China still most attractive destination for FDI in 2017
Night view of Beijing's skyscrapers, office buildings and highways. [Photo/VCG]
China will continue to be the world's most attractive destination for global investment this year, with new materials, new technologies and the healthcare industries being the new focus, experts said on Tuesday.
The reasons behind the trend are the mainland's relatively fast economic growth, structural reforms and policies to further open China up to international markets. That's according to a report released by the China Center for International Economic Exchanges, a government think tank.
The growth rate of China's foreign direct investment was expected to reach over 15 percent in 2017, up from 4.1 percent growth in 2016, CCIEE vice-president and former vice-minister of commerce Wei Jianguo told a news conference on Tuesday, at a Beijing economics seminar organized by the center.
China has been making efforts to open more segments to foreign investors to further facilitate its opening up to global markets.
The measures have included the government simplifying the approval process for overseas companies, reducing various restrictive measures and amending laws on foreign investments.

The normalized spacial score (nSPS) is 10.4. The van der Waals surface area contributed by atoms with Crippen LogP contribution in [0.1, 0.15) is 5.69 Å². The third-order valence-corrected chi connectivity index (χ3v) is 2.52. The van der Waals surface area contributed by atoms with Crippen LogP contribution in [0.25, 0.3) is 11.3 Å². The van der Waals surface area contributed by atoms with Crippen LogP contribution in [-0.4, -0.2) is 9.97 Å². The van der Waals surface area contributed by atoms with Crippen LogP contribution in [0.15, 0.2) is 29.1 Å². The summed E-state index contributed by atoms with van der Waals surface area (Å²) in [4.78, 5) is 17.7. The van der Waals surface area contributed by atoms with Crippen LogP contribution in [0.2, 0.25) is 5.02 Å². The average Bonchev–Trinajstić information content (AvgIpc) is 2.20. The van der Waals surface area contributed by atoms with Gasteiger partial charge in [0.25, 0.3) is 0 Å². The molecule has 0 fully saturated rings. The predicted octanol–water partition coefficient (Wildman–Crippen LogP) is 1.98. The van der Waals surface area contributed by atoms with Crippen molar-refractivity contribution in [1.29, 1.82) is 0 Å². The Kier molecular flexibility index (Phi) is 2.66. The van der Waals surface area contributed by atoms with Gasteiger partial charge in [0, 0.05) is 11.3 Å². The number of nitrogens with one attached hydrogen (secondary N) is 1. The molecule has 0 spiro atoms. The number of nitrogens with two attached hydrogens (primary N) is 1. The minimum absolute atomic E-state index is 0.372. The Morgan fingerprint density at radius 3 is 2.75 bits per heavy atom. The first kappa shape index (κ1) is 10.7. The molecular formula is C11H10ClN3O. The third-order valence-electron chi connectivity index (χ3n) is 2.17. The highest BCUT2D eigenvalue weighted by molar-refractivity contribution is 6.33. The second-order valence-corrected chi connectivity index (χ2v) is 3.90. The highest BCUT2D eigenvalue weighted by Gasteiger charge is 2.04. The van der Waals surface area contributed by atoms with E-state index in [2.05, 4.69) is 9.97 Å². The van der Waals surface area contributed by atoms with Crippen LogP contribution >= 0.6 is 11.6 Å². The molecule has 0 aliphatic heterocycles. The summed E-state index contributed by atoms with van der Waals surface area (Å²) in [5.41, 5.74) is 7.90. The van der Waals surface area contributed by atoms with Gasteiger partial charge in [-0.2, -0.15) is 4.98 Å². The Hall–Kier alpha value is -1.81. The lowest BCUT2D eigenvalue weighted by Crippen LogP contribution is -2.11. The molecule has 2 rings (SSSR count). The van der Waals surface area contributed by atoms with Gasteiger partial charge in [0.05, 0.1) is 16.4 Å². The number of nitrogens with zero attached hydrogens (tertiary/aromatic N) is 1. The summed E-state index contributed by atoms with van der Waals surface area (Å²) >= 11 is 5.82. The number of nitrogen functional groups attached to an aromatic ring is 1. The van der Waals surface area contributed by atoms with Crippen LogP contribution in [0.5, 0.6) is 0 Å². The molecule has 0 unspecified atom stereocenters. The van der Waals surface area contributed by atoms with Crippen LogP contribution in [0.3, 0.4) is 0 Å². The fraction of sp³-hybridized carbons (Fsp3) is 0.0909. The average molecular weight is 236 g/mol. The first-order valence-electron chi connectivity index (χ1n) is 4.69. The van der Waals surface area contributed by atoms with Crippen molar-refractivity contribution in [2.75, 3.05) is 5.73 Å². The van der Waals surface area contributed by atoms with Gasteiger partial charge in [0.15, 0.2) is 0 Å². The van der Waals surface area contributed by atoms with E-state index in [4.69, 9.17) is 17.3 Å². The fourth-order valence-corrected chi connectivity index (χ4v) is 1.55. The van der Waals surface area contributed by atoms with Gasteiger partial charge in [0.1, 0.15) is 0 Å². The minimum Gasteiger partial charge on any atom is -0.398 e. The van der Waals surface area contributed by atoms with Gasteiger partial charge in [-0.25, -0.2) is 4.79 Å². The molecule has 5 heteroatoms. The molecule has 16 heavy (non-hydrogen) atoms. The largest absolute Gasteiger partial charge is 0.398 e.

The report said that the total volume of global investments in the current year would rebound with estimated growth of 10 percent, with the world economy recovering at a moderate pace and trade growth having accelerated.
Last year, China's FDI increased by 4.1 percent on a year-on-year basis to $118 billion, according to data from the Ministry of Commerce.
Data also showed foreign-funded businesses, which account for less than 3 percent of the number of companies operating in China, generated nearly half of the nation's foreign trade volumes and one fifth of tax income over the past four years.
CCIEE Vice-President Wei Jianguo said that in the future, foreign investors could enjoy equal rights in the market with their Chinese counterparts, as the government had been briskly improving its management of FDI to give fair opportunities to all players.
"But relevant departments and local governments should remain cautious and discreet when introducing foreign investments," he said.
"They need to look for higher-level investments."
Yang Xiyu, vice-president of the Institute of Boao Forum for Asia, told China Daily at the Beijing seminar on Tuesday that China had entered a stage of introducing "higher-quality" foreign investments, which needed to be suitable to the country's current conditions and meet the needs of local development.